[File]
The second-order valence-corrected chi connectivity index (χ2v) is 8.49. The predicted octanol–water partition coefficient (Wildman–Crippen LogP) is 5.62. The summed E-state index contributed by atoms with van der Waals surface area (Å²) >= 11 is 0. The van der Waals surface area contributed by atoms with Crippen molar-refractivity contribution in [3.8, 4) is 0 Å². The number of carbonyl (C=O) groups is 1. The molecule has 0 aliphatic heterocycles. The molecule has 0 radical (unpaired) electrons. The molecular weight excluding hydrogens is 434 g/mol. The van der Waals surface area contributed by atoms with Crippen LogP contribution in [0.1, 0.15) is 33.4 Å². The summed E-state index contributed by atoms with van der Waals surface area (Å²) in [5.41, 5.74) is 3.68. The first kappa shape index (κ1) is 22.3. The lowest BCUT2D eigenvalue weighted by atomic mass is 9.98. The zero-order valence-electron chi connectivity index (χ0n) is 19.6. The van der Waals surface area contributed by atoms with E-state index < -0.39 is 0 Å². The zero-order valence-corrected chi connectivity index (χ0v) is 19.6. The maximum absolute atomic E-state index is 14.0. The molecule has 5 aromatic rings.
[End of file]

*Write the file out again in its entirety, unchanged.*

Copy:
The second-order valence-corrected chi connectivity index (χ2v) is 8.49. The predicted octanol–water partition coefficient (Wildman–Crippen LogP) is 5.62. The summed E-state index contributed by atoms with van der Waals surface area (Å²) >= 11 is 0. The van der Waals surface area contributed by atoms with Crippen molar-refractivity contribution in [3.8, 4) is 0 Å². The number of carbonyl (C=O) groups is 1. The molecule has 0 aliphatic heterocycles. The molecule has 0 radical (unpaired) electrons. The molecular weight excluding hydrogens is 434 g/mol. The van der Waals surface area contributed by atoms with Crippen LogP contribution in [0.1, 0.15) is 33.4 Å². The summed E-state index contributed by atoms with van der Waals surface area (Å²) in [5.41, 5.74) is 3.68. The first kappa shape index (κ1) is 22.3. The lowest BCUT2D eigenvalue weighted by atomic mass is 9.98. The zero-order valence-electron chi connectivity index (χ0n) is 19.6. The van der Waals surface area contributed by atoms with E-state index < -0.39 is 0 Å². The zero-order valence-corrected chi connectivity index (χ0v) is 19.6. The maximum absolute atomic E-state index is 14.0. The molecule has 5 aromatic rings.